The SoCal-OBON will be a cooperative of multiple southern California ocean observing programs and regional ocean stakeholders collectively promoting the integration and harmonization of molecular approaches in the Southern California regional biomonitoring efforts. The Cooperative’s main objective is to provide an unprecedented resolution of key ecological indicators across space, time, and biodiversity relevant to application, use, and management. The proposed Cooperative will: 1) identify gaps to interoperability of ocean observing platforms; 2) conduct molecular intercalibration efforts, and 3) establish best practices for large scale biomolecular monitoring. We hope that SoCal-OBON will serve to provide guidance on best practices and effectively integrate molecular observations off the coast of California and beyond. 

  1. Title: Assessing seasonal occupancy of winter flounder (Pseudopleuronectes americanus) in Massachusetts embayments using eDNA

Affiliation: Gloucester Marine Genomics Institute

Email: tim.odonnell@gmgi.org

Author: Tim O’Donnell

Abstract: Dredging projects are vital to maintain and improve navigational waterways that support the economic growth and sustainability of coastal communities. However, dredging can disturb wildlife habitats and result in detrimental consequences for economically important fish species like winter flounder (Pseudopleuronectes americanus) that use coastal embayments as spawning habitat. Turbidity and burial caused by dredging can lead to mortality of demersal eggs, which has prompted conservative dredging restrictions to protect winter flounder spawning success for up to six months of the year due to a lack of detailed information regarding the timing and location of winter flounder spawning within embayments. To better understand winter flounder occupancy patterns in coastal Massachusetts, we have initiated an eDNA study by filtering (0.2µm pore size) 10-13 1L water samples across six embayments each month over a year, extracting DNA with the Qiagen DNeasy PowerSoil Pro kit, and screening for the presence of winter flounder with a species-specific qPCR assay. Preliminary results indicate seasonal and embayment-specific trends in winter flounder occupancy likely driven by benthic habitat and differences in behaviors among adult and young-of-year life stages. Completed data will be used to build an occupancy model to inform dredging regulations that protect the winter flounder fishery while potentially identify times and/or regions where restrictions can be relaxed.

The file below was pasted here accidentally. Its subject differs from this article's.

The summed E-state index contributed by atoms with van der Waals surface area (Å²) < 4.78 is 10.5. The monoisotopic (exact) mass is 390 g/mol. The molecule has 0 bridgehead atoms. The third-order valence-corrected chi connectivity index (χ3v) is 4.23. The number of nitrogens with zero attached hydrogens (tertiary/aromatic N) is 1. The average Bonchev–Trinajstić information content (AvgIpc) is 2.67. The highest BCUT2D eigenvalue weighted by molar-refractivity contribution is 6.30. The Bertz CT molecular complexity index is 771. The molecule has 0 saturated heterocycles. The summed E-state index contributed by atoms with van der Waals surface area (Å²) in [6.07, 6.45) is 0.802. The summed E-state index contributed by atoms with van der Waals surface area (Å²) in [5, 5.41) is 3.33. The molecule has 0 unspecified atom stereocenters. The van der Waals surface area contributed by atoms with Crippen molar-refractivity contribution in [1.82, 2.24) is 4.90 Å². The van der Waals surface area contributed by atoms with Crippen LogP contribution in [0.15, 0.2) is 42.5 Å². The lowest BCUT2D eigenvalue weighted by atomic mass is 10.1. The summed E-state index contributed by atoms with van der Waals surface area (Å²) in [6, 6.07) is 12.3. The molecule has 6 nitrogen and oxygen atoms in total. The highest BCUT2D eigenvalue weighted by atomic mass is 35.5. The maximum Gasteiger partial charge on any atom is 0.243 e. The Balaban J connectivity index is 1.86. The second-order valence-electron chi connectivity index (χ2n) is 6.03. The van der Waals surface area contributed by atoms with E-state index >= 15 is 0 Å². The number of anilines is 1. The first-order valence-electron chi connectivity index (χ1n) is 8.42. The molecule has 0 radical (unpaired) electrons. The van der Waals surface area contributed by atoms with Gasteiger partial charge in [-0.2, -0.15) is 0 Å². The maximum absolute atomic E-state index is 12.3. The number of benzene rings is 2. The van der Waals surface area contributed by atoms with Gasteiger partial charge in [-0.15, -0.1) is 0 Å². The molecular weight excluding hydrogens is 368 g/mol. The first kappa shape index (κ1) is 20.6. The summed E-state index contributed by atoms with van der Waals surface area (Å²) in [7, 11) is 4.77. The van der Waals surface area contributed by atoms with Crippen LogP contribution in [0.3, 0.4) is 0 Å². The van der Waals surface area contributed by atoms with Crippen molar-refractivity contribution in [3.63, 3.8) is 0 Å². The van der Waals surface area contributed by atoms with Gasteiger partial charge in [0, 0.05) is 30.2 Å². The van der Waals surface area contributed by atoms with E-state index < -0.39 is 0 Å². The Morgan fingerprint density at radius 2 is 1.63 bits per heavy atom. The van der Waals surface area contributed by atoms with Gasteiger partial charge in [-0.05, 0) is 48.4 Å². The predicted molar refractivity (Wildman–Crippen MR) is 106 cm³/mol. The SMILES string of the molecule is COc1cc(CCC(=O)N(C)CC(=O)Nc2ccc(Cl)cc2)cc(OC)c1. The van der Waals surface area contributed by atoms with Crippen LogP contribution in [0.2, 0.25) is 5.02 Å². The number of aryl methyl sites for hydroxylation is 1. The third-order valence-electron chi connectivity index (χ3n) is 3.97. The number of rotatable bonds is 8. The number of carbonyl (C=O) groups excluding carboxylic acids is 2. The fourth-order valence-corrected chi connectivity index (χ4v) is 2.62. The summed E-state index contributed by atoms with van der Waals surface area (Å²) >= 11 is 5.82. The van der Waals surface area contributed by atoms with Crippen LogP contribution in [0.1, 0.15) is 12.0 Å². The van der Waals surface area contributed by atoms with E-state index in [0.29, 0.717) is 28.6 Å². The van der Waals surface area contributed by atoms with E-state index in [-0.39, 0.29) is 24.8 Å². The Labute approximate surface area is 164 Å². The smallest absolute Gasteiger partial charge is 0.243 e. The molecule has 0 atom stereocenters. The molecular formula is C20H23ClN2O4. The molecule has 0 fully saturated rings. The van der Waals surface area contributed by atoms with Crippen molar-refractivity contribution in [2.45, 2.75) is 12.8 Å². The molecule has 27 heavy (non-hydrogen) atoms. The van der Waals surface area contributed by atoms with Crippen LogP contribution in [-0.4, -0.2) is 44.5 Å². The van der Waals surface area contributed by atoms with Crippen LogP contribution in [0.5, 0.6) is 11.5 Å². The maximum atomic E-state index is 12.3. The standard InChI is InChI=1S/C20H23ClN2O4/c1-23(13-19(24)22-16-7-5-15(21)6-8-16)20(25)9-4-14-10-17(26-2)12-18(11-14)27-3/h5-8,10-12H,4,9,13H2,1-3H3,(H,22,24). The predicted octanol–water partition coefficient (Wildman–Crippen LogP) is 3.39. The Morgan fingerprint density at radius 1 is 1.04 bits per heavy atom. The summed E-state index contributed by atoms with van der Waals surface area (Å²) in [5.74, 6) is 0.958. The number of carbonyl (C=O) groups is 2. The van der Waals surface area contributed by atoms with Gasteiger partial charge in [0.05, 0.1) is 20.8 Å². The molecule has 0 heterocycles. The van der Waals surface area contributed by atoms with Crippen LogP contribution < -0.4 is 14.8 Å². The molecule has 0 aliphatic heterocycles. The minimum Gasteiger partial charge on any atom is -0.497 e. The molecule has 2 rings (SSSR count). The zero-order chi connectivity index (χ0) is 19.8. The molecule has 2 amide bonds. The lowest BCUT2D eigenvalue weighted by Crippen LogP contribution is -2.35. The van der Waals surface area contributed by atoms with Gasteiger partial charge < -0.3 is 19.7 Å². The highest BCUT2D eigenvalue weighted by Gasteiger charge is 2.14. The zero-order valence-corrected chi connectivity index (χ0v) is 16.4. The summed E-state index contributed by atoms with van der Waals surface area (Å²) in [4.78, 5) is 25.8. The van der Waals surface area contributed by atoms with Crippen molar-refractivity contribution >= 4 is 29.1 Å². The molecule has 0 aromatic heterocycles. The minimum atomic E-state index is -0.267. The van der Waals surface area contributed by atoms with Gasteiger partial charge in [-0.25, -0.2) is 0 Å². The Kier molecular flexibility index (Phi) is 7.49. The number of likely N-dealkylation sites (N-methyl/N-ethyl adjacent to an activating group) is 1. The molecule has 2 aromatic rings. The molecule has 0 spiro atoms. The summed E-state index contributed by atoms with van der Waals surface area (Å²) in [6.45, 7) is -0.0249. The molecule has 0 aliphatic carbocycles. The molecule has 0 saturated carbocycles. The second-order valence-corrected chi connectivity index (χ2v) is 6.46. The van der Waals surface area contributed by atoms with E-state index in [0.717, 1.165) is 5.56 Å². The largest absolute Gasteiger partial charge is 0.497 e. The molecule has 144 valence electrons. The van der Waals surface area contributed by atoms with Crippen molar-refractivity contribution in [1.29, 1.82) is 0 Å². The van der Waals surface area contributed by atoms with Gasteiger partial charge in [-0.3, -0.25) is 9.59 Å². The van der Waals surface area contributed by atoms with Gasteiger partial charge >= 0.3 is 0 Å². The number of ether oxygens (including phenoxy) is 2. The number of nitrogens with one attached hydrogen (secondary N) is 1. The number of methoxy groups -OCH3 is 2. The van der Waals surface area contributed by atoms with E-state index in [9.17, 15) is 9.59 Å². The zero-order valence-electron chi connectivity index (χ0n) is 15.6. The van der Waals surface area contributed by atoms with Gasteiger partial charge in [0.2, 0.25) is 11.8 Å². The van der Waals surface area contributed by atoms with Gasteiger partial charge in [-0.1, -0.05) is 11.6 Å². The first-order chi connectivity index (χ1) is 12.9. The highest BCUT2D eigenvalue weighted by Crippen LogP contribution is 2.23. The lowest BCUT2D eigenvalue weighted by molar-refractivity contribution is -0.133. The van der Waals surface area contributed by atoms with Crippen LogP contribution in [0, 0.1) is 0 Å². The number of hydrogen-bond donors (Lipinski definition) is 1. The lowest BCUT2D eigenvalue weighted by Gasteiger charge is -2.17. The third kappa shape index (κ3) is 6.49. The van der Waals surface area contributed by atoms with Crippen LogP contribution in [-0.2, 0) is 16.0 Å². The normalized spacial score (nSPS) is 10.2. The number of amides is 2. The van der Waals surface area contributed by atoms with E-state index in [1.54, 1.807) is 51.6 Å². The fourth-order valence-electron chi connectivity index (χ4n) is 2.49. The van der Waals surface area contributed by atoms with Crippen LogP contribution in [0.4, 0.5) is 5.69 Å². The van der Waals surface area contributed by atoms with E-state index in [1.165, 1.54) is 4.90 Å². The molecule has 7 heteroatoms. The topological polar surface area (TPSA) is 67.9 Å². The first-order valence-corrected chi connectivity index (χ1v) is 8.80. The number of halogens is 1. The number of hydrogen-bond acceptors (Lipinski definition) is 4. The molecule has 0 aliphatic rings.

1. Title: Assessing marine mammal distribution in the New York Bight using eDNA metabarcoding

Affiliation: California State University, Monterey Bay

Email: ealter@csumb.edu

Author: Liz Alter